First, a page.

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Item Pricing Laws, Supplier Behavior, and the Diffusion of Time-Saving Technology Innovations

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  • James G. Mulligan

    ()
    (Department of Economics,University of Delaware)

  • Nilotpal Das

Abstract

In this paper we provide non-parametric and parametric estimations of the initial diffusion process of point-of-sale optical scanners that illustrate the importance of controlling for supplier behavior and government regulations. In particular, we show that discrete changes in the early development of the technology followed predictably different diffusion paths depending on each vintage’s relative effect on service speed and costs of production. We also provide evidence that item-pricing laws passed in six states as consumer protection initiatives slowed down the initial diffusion of the technology at the same time as consumer acceptance of scanners was growing nation-wide.

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File URL: http://graduate.lerner.udel.edu/sites/default/files/ECON/PDFs/RePEc/dlw/WorkingPapers/2006/UDWP2006-11.pdf
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Bibliographic Info

Paper provided by University of Delaware, Department of Economics in its series Working Papers with number 06-11.

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Length: 46 pages
Date of creation: 2006
Date of revision:
Handle: RePEc:dlw:wpaper:06-11

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Web page: http://www.lerner.udel.edu/departments/economics/department-economics/
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  1. Jennifer F. Reinganum, 1981. "Market Structure and the Diffusion of New Technology," Bell Journal of Economics, The RAND Corporation, vol. 12(2), pages 618-624, Autumn.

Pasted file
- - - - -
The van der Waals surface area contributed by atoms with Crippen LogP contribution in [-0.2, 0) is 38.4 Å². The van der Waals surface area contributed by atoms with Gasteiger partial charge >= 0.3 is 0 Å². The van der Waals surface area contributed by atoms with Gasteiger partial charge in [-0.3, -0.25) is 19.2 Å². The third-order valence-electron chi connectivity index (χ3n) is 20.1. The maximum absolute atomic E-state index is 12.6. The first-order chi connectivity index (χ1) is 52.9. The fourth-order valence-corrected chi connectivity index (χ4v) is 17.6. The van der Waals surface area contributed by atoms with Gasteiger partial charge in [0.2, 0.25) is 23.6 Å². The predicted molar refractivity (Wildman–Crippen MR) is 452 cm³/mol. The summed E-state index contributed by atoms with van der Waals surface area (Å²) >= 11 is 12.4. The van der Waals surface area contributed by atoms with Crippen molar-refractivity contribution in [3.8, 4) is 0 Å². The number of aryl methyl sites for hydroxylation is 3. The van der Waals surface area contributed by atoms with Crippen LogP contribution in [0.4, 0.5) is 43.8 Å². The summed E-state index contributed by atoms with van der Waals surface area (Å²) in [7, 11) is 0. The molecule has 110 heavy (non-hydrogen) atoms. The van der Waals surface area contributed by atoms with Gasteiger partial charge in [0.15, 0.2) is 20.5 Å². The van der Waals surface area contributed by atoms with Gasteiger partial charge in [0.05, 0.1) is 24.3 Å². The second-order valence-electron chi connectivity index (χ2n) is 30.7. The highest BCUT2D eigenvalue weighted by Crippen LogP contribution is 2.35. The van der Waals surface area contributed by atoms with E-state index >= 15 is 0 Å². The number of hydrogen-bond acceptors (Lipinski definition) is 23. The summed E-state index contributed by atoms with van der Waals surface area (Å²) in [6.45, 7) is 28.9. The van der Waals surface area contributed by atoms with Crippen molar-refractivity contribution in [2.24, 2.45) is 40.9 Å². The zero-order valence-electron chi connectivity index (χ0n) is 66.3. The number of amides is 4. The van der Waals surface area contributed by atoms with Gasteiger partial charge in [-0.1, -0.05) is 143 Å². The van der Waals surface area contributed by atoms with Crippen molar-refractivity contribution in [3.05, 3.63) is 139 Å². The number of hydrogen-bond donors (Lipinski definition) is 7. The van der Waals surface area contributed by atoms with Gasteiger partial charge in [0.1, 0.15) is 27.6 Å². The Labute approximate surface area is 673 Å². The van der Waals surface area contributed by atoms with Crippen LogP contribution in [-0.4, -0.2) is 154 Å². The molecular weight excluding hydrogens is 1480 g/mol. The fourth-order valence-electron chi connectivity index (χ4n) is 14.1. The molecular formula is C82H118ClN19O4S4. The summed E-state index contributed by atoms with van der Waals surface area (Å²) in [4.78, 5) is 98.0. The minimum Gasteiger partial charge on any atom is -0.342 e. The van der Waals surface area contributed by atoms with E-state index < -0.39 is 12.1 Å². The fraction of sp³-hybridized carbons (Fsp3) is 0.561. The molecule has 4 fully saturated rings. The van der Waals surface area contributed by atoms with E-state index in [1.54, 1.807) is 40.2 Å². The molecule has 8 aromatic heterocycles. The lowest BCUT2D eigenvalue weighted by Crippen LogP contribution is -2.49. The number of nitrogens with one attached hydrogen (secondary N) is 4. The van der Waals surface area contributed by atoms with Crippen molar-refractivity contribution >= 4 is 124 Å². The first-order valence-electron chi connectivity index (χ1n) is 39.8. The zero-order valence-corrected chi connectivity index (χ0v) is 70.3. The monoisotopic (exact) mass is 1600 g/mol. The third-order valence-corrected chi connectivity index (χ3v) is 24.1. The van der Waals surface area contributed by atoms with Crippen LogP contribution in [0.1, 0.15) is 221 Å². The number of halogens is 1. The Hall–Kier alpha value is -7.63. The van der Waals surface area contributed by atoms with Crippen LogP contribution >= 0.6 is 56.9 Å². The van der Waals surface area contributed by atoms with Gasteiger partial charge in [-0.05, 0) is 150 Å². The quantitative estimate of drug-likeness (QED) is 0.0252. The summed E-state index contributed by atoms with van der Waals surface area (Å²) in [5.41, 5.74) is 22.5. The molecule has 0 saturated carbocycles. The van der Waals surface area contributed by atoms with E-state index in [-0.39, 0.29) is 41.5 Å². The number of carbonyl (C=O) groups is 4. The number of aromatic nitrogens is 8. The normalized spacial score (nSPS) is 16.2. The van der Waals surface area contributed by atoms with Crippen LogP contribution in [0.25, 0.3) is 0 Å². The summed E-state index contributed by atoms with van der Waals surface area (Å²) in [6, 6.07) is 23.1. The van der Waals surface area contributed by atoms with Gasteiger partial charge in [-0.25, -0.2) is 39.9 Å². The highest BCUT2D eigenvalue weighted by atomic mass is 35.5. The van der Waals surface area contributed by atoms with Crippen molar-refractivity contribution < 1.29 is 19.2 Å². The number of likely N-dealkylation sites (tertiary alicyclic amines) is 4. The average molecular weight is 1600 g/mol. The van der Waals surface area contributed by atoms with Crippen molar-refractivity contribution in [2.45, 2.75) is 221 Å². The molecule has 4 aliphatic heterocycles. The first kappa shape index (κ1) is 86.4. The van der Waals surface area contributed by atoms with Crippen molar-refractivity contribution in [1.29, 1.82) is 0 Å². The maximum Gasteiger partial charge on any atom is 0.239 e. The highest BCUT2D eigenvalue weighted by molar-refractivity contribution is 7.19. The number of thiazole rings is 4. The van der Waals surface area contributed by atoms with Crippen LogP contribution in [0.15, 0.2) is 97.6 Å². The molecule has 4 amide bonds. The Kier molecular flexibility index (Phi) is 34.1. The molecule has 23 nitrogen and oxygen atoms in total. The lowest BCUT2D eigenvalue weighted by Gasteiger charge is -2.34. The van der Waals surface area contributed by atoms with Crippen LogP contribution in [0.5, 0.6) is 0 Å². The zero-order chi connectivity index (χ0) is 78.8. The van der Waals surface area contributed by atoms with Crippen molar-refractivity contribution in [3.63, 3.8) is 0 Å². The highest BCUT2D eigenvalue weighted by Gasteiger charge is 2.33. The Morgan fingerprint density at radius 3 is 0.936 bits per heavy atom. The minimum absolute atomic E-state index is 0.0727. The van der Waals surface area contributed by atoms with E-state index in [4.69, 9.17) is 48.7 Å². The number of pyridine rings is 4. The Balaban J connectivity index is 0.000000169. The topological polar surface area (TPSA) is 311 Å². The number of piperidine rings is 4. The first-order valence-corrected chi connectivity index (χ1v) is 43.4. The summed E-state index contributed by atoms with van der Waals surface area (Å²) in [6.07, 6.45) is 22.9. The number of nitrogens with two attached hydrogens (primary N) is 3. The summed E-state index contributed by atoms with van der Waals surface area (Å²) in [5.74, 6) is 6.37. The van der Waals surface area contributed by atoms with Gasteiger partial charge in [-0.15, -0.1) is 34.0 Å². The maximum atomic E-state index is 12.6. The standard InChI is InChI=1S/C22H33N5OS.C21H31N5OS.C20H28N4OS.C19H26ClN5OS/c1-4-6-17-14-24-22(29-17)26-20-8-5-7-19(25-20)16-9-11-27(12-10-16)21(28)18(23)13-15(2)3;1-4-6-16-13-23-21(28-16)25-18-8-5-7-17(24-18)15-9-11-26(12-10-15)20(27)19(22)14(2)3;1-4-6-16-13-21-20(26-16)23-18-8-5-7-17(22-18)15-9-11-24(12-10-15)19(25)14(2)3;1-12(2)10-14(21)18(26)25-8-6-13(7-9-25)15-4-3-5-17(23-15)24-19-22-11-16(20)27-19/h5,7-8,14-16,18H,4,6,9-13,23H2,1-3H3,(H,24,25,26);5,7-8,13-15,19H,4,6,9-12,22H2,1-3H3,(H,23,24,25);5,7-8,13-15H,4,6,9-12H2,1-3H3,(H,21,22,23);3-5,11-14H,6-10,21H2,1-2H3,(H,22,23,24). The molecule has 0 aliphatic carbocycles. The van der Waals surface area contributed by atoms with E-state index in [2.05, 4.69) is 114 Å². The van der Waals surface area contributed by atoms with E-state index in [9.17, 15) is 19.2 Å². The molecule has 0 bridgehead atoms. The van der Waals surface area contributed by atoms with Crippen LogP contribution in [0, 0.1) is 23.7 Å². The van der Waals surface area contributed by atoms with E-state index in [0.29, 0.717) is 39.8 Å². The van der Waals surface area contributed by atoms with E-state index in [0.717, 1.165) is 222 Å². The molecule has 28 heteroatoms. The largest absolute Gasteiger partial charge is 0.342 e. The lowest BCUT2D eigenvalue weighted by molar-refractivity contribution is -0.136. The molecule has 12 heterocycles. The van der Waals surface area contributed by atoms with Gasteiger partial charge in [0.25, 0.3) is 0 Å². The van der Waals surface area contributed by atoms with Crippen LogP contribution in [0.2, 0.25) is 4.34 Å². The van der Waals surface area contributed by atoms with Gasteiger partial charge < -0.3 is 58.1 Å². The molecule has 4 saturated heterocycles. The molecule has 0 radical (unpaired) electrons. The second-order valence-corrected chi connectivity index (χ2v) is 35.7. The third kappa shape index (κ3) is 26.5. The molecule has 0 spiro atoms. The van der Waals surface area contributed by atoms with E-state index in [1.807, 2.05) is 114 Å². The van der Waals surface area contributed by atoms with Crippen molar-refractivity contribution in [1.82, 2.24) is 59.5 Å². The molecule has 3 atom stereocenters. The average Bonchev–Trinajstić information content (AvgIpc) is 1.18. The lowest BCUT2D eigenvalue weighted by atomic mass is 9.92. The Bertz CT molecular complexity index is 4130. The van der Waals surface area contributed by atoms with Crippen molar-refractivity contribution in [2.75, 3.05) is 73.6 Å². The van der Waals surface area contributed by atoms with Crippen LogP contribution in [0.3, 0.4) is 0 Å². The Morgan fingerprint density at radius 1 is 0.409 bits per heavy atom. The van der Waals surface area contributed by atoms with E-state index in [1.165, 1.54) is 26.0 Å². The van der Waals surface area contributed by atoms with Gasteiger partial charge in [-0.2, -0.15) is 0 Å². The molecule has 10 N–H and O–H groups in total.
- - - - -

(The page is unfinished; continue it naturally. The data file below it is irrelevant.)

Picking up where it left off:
2. Mark Bergen & Daniel Levy & Sourav Ray & Paul Rubin & Benjamin Zeliger, 2004. "When Little Things Mean a Lot: On the Inefficiency of Item Pricing Laws," Emory Economics 0404, Department of Economics, Emory University (Atlanta).
  3. Karshenas, Massoud & Stoneman, Paul, 1990. "Rank, Stock, Order And Epidemic Effects In The Diffusion Of New Process Technologies : An Empirical Model," The Warwick Economics Research Paper Series (TWERPS) 358, University of Warwick, Department of Economics.
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  16. Georg GÖTZ, 1996. "Monopolistic Competition and the Diffusion of New Technology," Vienna Economics Papers vie9610, University of Vienna, Department of Economics.
  17. Silvia Massini, 2004. "The diffusion of mobile telephony in Italy and the UK: an empirical investigation," Economics of Innovation and New Technology, Taylor & Francis Journals, vol. 13(3), pages 251-277.
  18. Cabral, Ricardo & Leiblein, Michael J, 2001. "Adoption of a Process Innovation with Learning-by-Doing: Evidence from the Semiconductor Industry," Journal of Industrial Economics, Wiley Blackwell, vol. 49(3), pages 269-80, September.
  19. Levin, Sharon G & Levin, Stanford L & Meisel, John B, 1987. "A Dynamic Analysis of the Adoption of a New Technology: The Case of Optical Scanners," The Review of Economics and Statistics, MIT Press, vol. 69(1), pages 12-17, February.
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